Jelen's study asks two basic questions: Why do some people apply their religious beliefs to their political behavior, and what are the consequences of politicized Christianity for the practice of democracy in the United States? Supportive data for his findings, collected from the members.

The author provides an overview of religious politics in the contemporary United States. This article attempts to assess the extent of "scientific progress" in the study of religion and political behavior in the United States

The author provides an overview of religious politics in the contemporary United States. This article attempts to assess the extent of "scientific progress" in the study of religion and political behavior in the United States

Religion and Democracy in the United States: Danger or Opportunity? . The study of religion and political behavior categorizes religion as being one of the three concepts.

Religion and Democracy in the United States: Danger or Opportunity? Princeton, NJ: Princeton University Press, 2010. Jelen, Ted G. To Serve God and Mammon: Church-State Relations in American Politics. 2d ed. Washington, DC: Georgetown University Press, 2010. The so-called Three B’s of religion consist of belief, behavior, and belonging.

The 1988 Election year, showcasing two ordained ministers seeking presidential nomination, made it apparent that religion is an important force on the U.S. political landscape. The result of such visible roles by religious elites raises many questions including the boundaries between the sacred and the secular, the size and importance of various politico/religious constituencies, and the effectiveness of religiously based elite-mass communications. In response, political scientists are devoting an increasing amount of time to studying the interaction of religion and politics. Taking the first step toward answering these questions, Religion and American Political Behavior is a collection of 15 articles written by prominent political scientists. Reflecting the current state of research the articles are diverse and eclectic. They are all written from a behavioral perspective and are based on a careful collection of empirical data. This collection contains a variety of substantive findings that will be of particular value to students and scholars in the social sciences, religion, and political science.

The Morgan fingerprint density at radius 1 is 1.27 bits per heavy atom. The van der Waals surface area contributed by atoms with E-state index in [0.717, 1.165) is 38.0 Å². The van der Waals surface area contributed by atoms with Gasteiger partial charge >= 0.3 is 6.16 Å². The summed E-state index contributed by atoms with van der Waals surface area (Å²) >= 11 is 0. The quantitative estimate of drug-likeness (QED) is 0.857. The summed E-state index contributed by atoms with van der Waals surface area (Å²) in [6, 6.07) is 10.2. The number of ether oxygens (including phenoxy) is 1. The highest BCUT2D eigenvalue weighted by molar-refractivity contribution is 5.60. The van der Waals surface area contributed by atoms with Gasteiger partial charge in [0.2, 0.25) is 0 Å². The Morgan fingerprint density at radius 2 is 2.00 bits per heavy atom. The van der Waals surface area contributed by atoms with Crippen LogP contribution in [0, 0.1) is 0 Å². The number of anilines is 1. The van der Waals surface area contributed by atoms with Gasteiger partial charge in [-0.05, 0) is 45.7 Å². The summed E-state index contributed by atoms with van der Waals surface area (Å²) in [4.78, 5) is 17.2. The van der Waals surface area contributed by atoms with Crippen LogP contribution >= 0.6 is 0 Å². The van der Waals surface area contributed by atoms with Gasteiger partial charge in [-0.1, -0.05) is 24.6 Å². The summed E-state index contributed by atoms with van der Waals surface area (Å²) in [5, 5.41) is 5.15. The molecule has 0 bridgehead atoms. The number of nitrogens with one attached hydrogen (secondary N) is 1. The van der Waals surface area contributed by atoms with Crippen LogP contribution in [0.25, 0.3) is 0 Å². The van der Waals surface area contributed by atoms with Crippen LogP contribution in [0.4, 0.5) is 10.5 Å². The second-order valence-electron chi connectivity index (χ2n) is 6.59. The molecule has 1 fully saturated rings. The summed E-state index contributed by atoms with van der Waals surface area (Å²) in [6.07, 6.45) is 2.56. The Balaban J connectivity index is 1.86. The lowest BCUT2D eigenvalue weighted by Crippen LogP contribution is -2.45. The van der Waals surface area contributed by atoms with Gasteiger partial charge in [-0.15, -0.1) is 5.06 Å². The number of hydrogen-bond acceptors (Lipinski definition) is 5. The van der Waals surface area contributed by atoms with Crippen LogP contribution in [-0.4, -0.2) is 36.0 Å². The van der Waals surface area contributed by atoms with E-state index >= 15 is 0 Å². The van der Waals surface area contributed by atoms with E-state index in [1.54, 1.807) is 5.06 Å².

The book is divided into three parts. The first part deals directly with the methodological difficulties of measuring religious phenomena. This section also serves as an introduction to students or scholars with little background in this field. The second part constituting the body of the work, confronts the question of how religion affects the political attitudes and beliefs of ordinary citizens. The final part is unique to this collection. Entitled Elite Perspectives, it consists of seven articles with a common theme: the impact of religion on the political behavior of elite members of society, including journalists, lobbyists, public officials, political contributors, and clergy.